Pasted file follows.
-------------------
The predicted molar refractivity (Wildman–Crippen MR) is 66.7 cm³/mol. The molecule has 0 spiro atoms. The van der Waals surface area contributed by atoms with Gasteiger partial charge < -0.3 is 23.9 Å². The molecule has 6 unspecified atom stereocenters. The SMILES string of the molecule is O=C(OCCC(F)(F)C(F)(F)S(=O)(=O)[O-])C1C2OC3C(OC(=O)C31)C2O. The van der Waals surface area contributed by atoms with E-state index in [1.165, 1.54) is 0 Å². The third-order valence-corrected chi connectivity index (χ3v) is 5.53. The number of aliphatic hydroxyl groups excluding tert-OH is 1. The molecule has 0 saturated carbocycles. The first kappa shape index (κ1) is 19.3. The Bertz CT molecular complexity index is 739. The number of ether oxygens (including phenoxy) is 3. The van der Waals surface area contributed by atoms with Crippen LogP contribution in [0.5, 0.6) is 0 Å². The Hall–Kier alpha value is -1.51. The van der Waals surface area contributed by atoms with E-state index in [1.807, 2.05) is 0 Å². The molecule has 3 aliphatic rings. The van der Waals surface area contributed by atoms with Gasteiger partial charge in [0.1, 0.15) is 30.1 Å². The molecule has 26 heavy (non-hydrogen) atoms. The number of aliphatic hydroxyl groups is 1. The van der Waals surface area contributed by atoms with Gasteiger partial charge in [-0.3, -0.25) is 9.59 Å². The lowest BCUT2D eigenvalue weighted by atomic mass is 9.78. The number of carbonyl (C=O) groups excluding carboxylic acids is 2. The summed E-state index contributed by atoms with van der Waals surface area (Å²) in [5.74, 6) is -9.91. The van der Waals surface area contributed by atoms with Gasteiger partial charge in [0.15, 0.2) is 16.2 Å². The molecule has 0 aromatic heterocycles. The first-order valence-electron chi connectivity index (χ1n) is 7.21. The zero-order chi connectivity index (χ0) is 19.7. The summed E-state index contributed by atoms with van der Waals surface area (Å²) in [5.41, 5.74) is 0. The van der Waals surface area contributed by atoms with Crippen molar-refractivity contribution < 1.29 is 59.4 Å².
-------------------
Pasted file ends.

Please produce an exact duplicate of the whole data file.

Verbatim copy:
The predicted molar refractivity (Wildman–Crippen MR) is 66.7 cm³/mol. The molecule has 0 spiro atoms. The van der Waals surface area contributed by atoms with Gasteiger partial charge < -0.3 is 23.9 Å². The molecule has 6 unspecified atom stereocenters. The SMILES string of the molecule is O=C(OCCC(F)(F)C(F)(F)S(=O)(=O)[O-])C1C2OC3C(OC(=O)C31)C2O. The van der Waals surface area contributed by atoms with E-state index in [1.165, 1.54) is 0 Å². The third-order valence-corrected chi connectivity index (χ3v) is 5.53. The number of aliphatic hydroxyl groups excluding tert-OH is 1. The molecule has 0 saturated carbocycles. The first kappa shape index (κ1) is 19.3. The Bertz CT molecular complexity index is 739. The number of ether oxygens (including phenoxy) is 3. The van der Waals surface area contributed by atoms with Crippen LogP contribution in [0.5, 0.6) is 0 Å². The Hall–Kier alpha value is -1.51. The van der Waals surface area contributed by atoms with E-state index in [1.807, 2.05) is 0 Å². The molecule has 3 aliphatic rings. The van der Waals surface area contributed by atoms with Gasteiger partial charge in [0.1, 0.15) is 30.1 Å². The molecule has 26 heavy (non-hydrogen) atoms. The number of aliphatic hydroxyl groups is 1. The van der Waals surface area contributed by atoms with Gasteiger partial charge in [-0.3, -0.25) is 9.59 Å². The lowest BCUT2D eigenvalue weighted by atomic mass is 9.78. The number of carbonyl (C=O) groups excluding carboxylic acids is 2. The summed E-state index contributed by atoms with van der Waals surface area (Å²) in [5.74, 6) is -9.91. The van der Waals surface area contributed by atoms with Gasteiger partial charge in [0.15, 0.2) is 16.2 Å². The molecule has 0 aromatic heterocycles. The first-order valence-electron chi connectivity index (χ1n) is 7.21. The zero-order chi connectivity index (χ0) is 19.7. The summed E-state index contributed by atoms with van der Waals surface area (Å²) in [5.41, 5.74) is 0. The van der Waals surface area contributed by atoms with Crippen molar-refractivity contribution < 1.29 is 59.4 Å².